After 28 years of life in Grand Rapids, hip-hop artist Ajax Stacks, aka Avery Jackson, has developed a fierce pride for the city and its culture.
That loyalty was the impetus for Stack Rapids, a free 20-song mixtape featuring 30 of the city’s busiest lyricists — from the up-and-comers to established GR names, like AB and Fable the Poet. The freshly released compilation features executive producer Stacks on every track, alongside a diverse cast of distinctive area talents.
“You’re a product of your environment, and this is my environment,” he said. “Especially with Chicago and Detroit being so close, it’s easy to lose track of who we are, rather than trying to find our own sound. Grand Rapids is an upcoming underdog and I want to represent that.”
And while there’s a lot of positive vibes on the track list, it also addresses the rap scene’s complicated relationship with its home city.
On the opening track, local spoken-word artist Fable The Poet (real name Marcel Price) jumps into a no-holds-barred critique of the city and its music scene, setting the tone for the mixtape’s patent veracity.
|Stack Rapids CD Release Party
Billy’s Lounge, 1437 Wealthy St. SE, Grand Rapids
Aug. 6, 9:30 p.m.
$10 cover includes one CD, 21+
“I have this undying love for Grand Rapids, but Grand Rapids doesn’t necessarily love black folks,” Fable said. “With the intro track, it’s very much rooted in community awareness and activism. It’s talking about gentrification and the way our city is changing. It’s talking about the marginalization of people of color — which is very much poetic to me.”
Fable moved to the city years ago from the state’s east side. Inspired by Ann Arbor Poetry & Slam, he brought a love for spoken word and poetry to the Hookah Lounge in Eastown before founding The Drunken Retort, a weekly open-mic geared towards spoken word and slam poetry. He also works closely with Mental Health America, traveling the country and talking to youth about mental illnesses and encouraging them to use poetry as an outlet. He keeps busy spreading positive vibes — but Fable says that love is not always reciprocated by certain figures in the local music scene. He says some local businesses simply don’t respect hip-hop artists or fans, especially when it comes to dress codes.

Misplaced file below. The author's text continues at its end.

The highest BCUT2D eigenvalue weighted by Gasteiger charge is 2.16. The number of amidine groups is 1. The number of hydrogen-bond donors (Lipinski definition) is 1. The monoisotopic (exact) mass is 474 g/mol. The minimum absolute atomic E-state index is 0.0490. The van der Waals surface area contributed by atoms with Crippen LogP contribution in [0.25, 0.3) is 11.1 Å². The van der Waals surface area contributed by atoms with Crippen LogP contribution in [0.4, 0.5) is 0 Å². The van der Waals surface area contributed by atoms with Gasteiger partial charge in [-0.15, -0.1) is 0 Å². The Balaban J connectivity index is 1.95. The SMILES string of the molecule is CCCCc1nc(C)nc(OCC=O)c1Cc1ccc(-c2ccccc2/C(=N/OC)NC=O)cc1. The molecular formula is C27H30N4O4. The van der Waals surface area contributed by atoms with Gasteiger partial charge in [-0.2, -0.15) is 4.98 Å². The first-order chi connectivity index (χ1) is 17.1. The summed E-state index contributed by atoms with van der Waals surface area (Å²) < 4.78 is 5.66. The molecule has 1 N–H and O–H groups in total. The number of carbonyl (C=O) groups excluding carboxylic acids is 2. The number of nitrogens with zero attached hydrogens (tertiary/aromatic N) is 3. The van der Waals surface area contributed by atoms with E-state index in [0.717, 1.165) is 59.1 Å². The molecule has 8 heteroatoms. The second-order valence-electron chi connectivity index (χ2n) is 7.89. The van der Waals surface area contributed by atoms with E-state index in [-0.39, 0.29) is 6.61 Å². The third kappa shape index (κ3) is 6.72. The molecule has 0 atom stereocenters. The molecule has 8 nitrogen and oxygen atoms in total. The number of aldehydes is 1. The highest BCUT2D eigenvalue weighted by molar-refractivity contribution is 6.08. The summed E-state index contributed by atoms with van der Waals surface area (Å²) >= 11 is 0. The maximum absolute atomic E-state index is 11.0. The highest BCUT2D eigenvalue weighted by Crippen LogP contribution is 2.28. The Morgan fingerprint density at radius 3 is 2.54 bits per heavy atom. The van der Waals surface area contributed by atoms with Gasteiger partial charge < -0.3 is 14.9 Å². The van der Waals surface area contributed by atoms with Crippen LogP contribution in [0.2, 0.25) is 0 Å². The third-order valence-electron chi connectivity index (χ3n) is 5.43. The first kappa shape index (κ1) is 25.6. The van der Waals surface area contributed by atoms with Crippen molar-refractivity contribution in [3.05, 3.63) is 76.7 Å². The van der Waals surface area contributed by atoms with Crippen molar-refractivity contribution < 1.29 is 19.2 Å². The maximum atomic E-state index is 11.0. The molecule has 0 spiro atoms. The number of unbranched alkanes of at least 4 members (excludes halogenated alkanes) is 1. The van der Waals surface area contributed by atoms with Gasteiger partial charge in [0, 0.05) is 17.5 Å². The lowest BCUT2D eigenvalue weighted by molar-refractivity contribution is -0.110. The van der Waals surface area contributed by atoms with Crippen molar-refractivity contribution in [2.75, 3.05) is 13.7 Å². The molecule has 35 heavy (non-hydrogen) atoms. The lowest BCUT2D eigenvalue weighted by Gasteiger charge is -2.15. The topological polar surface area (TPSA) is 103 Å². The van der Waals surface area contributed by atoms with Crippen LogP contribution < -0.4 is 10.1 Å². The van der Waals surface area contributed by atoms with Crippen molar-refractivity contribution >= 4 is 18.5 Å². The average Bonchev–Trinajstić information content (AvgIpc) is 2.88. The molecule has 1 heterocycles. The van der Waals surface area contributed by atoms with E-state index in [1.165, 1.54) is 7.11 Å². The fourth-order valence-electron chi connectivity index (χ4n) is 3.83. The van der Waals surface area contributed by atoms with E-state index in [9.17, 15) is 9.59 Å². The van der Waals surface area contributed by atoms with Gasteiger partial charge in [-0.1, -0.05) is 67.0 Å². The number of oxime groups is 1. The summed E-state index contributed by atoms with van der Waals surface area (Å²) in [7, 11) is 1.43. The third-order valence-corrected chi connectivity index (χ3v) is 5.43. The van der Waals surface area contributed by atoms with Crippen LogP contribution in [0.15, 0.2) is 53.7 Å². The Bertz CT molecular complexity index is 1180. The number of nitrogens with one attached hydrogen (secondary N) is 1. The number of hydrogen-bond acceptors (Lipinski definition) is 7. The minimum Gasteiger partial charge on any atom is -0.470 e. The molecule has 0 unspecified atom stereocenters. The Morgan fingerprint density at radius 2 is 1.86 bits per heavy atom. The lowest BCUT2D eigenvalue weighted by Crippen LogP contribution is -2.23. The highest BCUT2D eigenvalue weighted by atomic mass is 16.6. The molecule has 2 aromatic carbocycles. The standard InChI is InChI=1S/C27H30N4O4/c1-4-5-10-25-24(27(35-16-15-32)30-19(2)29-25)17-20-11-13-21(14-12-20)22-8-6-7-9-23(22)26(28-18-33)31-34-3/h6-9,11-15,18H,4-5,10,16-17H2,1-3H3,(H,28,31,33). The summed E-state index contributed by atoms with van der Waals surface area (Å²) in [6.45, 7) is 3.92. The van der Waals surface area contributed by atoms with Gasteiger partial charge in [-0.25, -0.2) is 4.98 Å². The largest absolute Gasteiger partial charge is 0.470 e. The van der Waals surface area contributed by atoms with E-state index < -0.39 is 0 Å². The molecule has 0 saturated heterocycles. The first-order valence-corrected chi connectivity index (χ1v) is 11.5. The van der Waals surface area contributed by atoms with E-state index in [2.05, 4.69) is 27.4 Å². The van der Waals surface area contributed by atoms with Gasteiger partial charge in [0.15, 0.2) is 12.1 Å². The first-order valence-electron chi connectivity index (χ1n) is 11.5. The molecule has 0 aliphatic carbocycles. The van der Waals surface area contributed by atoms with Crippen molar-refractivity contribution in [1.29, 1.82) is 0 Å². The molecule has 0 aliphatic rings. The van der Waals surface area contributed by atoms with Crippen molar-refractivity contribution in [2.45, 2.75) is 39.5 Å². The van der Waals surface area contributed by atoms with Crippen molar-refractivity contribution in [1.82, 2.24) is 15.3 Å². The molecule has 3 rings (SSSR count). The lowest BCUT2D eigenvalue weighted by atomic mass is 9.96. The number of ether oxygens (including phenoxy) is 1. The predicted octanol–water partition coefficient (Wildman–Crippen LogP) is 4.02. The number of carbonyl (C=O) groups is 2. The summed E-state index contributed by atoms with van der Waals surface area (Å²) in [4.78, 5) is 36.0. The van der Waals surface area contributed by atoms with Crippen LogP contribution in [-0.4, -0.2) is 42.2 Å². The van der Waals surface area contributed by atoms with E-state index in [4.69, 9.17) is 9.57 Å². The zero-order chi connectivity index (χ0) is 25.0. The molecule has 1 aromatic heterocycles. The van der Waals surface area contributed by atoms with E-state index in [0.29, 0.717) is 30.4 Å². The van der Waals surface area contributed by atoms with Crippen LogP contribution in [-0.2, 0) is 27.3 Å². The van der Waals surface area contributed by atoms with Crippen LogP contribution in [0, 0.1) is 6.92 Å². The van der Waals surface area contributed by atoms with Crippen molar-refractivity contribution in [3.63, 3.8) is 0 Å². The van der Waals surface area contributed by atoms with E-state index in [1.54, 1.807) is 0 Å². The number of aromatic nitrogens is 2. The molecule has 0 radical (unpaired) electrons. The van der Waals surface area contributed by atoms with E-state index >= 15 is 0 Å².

“Lord knows there are venues that clearly aren’t people-of-color friendly,” he said. “From the signs on their doors that say: ‘No do-rags, no bandanas, no fitted caps’ — we can see who you don’t want there.”
At the same time, he believes local rappers need to do their part in demanding that respect. Fable says area artists should demand the same guarantees from venues as the out-of-town headliners who draw comparable crowds, proclaiming in the intro track: “As the city grows, make sure you get what’s owed.”
On the other hand, he is proud some venues show plenty of respect, namely The Pyramid Scheme, Founder’s Brewing Co. and Stella’s Lounge. He said Stella’s pays him and the other organizers to put on The Drunken Retort even though it’s a free show.
After the intro, the mood of Stack Rapids lightens up a bit. The mixtape accelerates quickly into “GR Drive,” a play on words for the city’s basketball team, via Ajax Stacks, who establishes the pace with a catchy, pitch-altered chorus before Steven Malcolm unleashes his verses in a steadfast torrent.
The mixtape also ventures beyond local themes. “Tender Loving Cheater” is a playful take on likely-unfaithful lovers featuring guest rapper K Veen, with a flow and beat straight out of the 1990s. And “Count On You,” featuring Jous 83 and Rick Chyme, is a classic slow jam. There are also a handful of solid hip-hop bangers. Stack Rapids runs the gamut.
Some of the tracks are just unmistakably Grand Rapids, though. “Downtown,” featuring Venson Dix, was basically a chance for the two of them to come up with as much GR-centric wordplay as possible, Stacks said. For example: “Little apple bottom, no Robinette’s. I tried to kick it on the side, but she hurt my pride when she told me I ain’t robbin’ yet,” and “Stay on point with the scheme like a pyramid,” as well as “I’m a Tip Top edition.”
A collaboration with J Rob and Lady Ace Boogie, “Rap In The Rap,” is clearly referencing the city from the get-go. The line, “That’s the Rap in my rap, can’t stop ‘til the city on the map,” drives the track. Closing the cut is Lady Ace Boogie’s proud declaration: “No, this ain’t Detroit, mother****er, it’s GR.”
Stacks worked previously with Lady Ace Boogie in founding Love GR Day, initially a campaign to counteract the homophobic billboard that popped up in the city last summer. Now, the day has transformed into “a way to build awareness for being proud of both who you are and what you’re doing here in Grand Rapids,” he said. The mixtape dropped on this year’s Love GR Day, June 16.
While currently only available online, Stacks ran an Indiegogo campaign to press Stack Rapids on CD and will be partnering with local businesses like Screaming Needle to establish pick-up points. Tickets for the physical release party, Aug. 6 at Billy’s Lounge, will also include a free copy.
The mixtape ends with “Next Up” (not counting bonus track “One Two”), featuring Nate Paulson, AB and Chan The Man. Backed by a soothing, downtempo piano-driven beat, each emcee takes turns delivering earnest, reflective verses looking both backward and forward.
At its close, after the beat has faded out, the track finishes with Nate Paulson’s auto-tuned hook embodying the driven spirit of the Stack Rapids roster: “When you think next up, think us.”
Stream or download the mixtape for free at datpiff.com.